The South in Doubt: Obama and the Birther Movement

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I have been pretty captivated by the growing birther movement in the United States surrounding the legitimacy of Barack Obama's birth certificate. A horribly outdated and hypocritical rule (look at Governor Arnold in California), in order to qualify as President of the United States, one must be born on U.S. soil. According to an article in the Washington Monthly, a new Research 2000 poll conducted for Daily Kos asked people if they thought Obama was born in the United States, with either a yes, no or I don't know response. Here are the results graphically by region. I'll leave this post with a great quote from an article on the subject by Bill Maher in the Los Angeles Times:

"So far, the reaction from Democrats is to laugh this off, and I understand why. If you seriously believe that President Obama is an African sleeper spy, get out of your chat room and have your house tested for lead.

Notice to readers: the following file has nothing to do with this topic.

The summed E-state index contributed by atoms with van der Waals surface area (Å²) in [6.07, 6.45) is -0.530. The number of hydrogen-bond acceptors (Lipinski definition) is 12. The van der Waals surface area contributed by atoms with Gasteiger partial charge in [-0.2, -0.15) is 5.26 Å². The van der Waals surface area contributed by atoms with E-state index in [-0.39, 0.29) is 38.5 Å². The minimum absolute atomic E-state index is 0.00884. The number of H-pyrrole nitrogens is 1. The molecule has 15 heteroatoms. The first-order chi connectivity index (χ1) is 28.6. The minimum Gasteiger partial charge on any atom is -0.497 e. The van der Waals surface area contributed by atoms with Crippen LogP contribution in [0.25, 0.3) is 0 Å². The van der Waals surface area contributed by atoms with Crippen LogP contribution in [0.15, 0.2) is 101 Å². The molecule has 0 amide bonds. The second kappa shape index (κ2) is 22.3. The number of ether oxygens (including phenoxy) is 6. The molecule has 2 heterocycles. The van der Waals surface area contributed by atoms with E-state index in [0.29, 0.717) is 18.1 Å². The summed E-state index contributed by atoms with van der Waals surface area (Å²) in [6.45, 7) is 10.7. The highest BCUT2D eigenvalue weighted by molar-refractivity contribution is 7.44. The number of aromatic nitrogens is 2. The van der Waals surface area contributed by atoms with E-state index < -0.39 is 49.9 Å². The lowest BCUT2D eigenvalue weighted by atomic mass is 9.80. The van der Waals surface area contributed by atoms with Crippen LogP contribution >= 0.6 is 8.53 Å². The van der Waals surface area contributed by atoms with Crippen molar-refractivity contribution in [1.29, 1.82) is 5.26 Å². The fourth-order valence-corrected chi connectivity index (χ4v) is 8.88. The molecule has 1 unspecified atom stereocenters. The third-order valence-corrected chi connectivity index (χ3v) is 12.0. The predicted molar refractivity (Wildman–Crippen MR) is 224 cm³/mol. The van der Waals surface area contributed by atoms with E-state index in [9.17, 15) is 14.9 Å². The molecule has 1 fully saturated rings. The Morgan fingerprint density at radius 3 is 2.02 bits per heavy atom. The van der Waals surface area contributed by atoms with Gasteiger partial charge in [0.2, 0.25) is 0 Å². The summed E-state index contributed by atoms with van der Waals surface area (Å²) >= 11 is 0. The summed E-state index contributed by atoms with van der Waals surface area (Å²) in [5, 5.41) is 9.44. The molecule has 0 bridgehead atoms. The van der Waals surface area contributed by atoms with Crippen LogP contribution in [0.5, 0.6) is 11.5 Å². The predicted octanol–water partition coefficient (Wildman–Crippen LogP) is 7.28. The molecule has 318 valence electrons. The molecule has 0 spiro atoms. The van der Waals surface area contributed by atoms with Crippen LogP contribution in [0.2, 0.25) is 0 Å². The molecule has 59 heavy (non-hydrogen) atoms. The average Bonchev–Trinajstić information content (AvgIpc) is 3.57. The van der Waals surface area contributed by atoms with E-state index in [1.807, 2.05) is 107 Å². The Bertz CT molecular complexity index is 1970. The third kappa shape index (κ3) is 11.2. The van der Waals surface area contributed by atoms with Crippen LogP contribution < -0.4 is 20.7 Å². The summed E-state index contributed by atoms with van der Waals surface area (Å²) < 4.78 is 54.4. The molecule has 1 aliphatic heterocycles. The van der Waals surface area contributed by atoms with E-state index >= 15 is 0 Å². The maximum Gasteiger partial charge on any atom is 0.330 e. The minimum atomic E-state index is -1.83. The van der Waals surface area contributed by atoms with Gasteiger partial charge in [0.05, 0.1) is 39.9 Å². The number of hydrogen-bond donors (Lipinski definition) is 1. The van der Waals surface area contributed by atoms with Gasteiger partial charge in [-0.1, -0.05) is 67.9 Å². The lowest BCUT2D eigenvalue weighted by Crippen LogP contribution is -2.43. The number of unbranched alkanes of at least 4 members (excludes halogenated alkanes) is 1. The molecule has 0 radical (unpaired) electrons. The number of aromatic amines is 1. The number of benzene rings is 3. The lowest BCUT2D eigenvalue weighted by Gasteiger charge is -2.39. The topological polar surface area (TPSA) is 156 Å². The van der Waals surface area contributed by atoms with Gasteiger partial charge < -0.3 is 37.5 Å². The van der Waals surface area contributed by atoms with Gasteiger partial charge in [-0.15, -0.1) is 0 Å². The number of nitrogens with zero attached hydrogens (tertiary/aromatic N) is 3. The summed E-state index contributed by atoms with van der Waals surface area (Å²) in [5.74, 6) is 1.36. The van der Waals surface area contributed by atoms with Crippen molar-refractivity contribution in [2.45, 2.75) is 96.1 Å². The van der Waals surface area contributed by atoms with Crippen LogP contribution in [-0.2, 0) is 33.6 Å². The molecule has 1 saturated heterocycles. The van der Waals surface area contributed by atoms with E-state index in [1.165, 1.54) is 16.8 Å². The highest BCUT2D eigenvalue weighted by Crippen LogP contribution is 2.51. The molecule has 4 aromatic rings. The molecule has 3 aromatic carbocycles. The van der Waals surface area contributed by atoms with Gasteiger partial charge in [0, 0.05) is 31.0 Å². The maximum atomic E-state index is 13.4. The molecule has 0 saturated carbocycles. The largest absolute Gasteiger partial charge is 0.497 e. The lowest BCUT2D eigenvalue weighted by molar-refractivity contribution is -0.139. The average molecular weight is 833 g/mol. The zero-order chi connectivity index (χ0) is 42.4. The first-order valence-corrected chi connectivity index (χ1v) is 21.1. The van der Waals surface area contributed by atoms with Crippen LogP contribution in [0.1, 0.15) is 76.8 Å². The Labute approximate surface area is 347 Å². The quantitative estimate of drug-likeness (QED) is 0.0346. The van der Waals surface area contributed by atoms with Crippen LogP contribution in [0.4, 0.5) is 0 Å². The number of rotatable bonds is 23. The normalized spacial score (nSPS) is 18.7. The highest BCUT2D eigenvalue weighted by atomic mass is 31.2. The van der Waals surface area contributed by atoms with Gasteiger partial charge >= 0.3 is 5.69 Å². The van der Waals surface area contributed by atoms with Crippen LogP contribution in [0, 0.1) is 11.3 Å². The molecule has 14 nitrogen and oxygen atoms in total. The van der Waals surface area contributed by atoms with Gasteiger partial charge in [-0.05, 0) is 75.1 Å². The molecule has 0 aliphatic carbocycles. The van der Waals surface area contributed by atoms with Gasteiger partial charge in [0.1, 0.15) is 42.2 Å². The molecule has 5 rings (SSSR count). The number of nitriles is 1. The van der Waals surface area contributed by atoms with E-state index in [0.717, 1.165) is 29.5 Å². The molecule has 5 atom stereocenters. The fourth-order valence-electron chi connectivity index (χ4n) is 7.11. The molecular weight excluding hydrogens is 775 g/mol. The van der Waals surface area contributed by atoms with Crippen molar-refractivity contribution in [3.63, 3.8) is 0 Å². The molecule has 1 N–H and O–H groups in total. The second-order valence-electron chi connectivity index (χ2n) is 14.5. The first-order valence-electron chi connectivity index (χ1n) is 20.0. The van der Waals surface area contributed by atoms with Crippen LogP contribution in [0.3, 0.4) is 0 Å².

But we live in America, and in America, if you don't immediately kill arrant nonsense, no matter how ridiculous, it can grow and thrive and eventually take over, like crab grass or reality shows about fat people....

Lou Dobbs has been saying recently that people are asking a lot of questions about the birth certificate. Yes, the same people who want to know where the sun goes at night."

2 Responses on "The South in Doubt: Obama and the Birther Movement"

  1. Shafiq says:

    A horribly outdated and hypocritical rule (look at Senator Arnold in California), in order to qualify as President of the United States, one must be born on U.S. soil.

    I don't know. To me it sounds like a sensible one.

    People have seen his birth certificate and they're still not happy. No amount of proof is going to change that.

    P.S. Arnie is the Governor of California, not Senator

    P.S.

    Victoria says:

    Thanks shafiq for that correction, i think i was typing too fast! i edited it. Well, i have dual citizenship, and one of mine is American, but I was not born in the United States. So, from where I am coming from, I guess I have a bias to think its a dumb rule, cause it negatively affects me, but you are right. It is debateable.